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Last Thursday was Jr’s last day of school. In each of the 3 prior years, at this time of year we were on a plane to Europe. Paris, Barcelona, Florence…. ahh, the good life. After a few months, we would hop across the pond to the good ole U S of A to visit friends and family before returning to Asia.
But when it came time to plan this year’s epic adventures, none of us were feeling very… epic. Or adventurous.
Hi Jeremy, thanks for all you do. I really appreciate everything you share on GCC. You guys are really living the dream. The thing is, we really love our life here in the US. Traveling the world and having grand adventures might be fun for a year or so, but we ultimately want to just enjoy a simple life in a (TBD) nice place in the US. I know this is different than what you guys are doing. What do you think?
A hero ventures forth… (photo courtesy of Early Retirement Dude)
[GCC: Travel has a way of opening us up to the world around us and the people in it. The connections and friendships found on the road are some of the most longstanding and powerful we have. Early Retirement Dude abides.]
Early retirees like Jeremy and Winnie and I get to travel a lot. And as you know, we like to talk about it. So hear me, O My People.
Once upon a time there was a bicycle tourist—I, your humble narrator—who was riding section four of the TransAmerica Bicycle Route from West Yellowstone, Montana to the Adventure Cyclist Association headquarters in Missoula. I’d climbed all 7,241 friggedy feet of Chief Joseph Pass in a hellacious headwind on a fully-loaded bike, and I was now laboring down the steep slopes of the Bitterroot Mountains. Yes, laboring down, because that’s how bad the headwind was. Thirty MPH? At any rate, it was impossible to coast.
It was a low, low, moment in my life. I was sweat-crusted, jelly-legged, cursing plate tectonics IN A THUNDEROUS VOICE, and as physically exhausted as I’ve ever been. (more…)
GCC: When we were planning our own early retirement we had the good fortune to meet with people who had already blazed that trail. It was insanely beneficial, and I told myself I would always pay it forward. So when this young Canadian couple emailed to ask if we could meet to share all of our best life secrets (not that we have any), of course we said yes. Fast forward a few years now, and they’ve gone from nascent early retirees with an abundance of vim and vigor into a full on Millennial Revolution.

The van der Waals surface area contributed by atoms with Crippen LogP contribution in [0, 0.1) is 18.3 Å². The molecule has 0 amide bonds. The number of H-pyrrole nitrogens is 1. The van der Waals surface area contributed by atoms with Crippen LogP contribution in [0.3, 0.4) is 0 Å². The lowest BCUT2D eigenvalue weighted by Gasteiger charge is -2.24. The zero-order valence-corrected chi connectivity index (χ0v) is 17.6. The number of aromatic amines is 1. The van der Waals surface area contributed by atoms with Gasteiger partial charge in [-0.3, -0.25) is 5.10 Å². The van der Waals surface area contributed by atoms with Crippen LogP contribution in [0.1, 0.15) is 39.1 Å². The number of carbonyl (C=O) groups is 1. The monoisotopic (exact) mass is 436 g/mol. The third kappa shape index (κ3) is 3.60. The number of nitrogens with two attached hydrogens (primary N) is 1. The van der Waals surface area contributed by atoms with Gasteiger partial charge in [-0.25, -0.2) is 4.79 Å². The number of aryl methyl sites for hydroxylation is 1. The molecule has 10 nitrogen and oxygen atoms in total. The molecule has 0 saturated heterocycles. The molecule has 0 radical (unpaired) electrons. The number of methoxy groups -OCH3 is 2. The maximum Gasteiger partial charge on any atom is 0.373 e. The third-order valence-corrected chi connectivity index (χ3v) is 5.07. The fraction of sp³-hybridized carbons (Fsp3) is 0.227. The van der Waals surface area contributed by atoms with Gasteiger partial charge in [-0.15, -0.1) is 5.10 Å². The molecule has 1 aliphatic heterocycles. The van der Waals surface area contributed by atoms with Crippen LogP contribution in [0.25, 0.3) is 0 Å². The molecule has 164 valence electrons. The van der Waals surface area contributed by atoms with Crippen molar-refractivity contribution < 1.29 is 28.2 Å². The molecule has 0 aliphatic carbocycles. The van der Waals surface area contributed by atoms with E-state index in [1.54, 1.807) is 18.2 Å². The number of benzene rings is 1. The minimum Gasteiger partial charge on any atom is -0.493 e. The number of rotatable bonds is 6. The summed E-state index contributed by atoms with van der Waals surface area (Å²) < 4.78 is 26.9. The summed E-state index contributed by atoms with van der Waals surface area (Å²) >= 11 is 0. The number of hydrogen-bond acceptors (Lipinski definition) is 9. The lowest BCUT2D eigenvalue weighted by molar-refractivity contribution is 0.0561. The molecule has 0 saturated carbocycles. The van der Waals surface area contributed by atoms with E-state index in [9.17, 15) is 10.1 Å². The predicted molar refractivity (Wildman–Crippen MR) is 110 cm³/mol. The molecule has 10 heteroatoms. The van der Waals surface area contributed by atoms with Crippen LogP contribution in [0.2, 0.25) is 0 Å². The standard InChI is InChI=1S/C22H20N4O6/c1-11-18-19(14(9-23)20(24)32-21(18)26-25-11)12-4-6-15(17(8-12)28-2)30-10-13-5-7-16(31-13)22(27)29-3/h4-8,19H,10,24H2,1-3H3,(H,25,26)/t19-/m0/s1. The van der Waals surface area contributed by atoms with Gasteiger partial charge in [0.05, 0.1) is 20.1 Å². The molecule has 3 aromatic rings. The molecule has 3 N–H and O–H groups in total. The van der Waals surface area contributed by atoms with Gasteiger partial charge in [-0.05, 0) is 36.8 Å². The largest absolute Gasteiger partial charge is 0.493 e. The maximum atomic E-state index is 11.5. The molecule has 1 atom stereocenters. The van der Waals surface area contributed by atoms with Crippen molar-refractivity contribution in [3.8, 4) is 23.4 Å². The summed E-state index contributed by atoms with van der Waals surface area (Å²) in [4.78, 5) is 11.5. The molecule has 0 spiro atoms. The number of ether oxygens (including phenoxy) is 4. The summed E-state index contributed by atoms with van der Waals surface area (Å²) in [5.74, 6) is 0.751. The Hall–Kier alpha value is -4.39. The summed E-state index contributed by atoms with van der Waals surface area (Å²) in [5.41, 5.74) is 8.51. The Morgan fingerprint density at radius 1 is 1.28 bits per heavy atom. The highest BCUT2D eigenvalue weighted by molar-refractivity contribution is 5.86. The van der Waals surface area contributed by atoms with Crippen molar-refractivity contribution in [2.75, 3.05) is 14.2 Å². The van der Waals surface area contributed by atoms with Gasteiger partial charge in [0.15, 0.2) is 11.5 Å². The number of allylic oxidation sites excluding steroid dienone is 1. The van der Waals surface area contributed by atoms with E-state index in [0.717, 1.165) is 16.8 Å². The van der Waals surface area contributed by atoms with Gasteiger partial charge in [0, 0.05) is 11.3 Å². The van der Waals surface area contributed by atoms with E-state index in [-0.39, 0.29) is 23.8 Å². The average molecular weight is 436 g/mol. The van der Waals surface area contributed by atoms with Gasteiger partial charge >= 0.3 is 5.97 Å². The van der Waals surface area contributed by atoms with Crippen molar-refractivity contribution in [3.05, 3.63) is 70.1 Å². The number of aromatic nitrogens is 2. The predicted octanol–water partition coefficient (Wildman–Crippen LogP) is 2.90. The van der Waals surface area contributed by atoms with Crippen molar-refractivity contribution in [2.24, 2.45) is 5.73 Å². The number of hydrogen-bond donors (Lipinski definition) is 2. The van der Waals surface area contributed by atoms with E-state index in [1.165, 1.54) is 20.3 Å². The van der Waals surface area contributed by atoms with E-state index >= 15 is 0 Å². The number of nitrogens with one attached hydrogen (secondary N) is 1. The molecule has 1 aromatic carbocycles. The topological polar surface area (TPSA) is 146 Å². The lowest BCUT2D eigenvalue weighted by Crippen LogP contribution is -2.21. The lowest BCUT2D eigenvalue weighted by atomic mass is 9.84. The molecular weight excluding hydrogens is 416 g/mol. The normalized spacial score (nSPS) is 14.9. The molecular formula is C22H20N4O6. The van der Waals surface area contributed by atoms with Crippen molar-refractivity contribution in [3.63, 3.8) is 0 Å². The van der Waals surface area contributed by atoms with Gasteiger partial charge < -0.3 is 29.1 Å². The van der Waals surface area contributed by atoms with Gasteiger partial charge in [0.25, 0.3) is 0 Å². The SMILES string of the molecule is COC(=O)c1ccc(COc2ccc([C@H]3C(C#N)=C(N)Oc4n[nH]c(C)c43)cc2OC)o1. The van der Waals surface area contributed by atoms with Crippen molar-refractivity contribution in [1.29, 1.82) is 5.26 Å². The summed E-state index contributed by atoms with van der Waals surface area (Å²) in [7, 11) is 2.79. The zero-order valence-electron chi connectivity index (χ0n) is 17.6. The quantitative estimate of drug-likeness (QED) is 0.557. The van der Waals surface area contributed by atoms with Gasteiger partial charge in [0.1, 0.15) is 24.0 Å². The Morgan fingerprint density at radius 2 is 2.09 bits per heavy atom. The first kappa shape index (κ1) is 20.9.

“Twenty years from now you will be more disappointed by the things that you didn’t do than by the ones you did do. So throw off the bowlines. Sail away from the safe harbour. Catch the trade winds in your sails. Explore. Dream. Discover. –Mark Twain.”
This is the quote I copied into my final work e-mail. It was May 2015, I had given my notice, made up some bullshit excuse about taking a gap year to travel the world and “find myself”, and this was my sign-off to a company I’d given the last 9 years of my life to. But I wasn’t really quitting to travel the world for a year. I was walking out of the corporate world FOREVER.
At the age of 32, my husband and I were retiring with a Million dollar portfolio, enough by the 4% rule to sustain our $40K/year living expenses indefinitely.
But I didn’t tell my co-workers that. They’d find out about it more than a year later, on the front page of the country’s most read newspaper.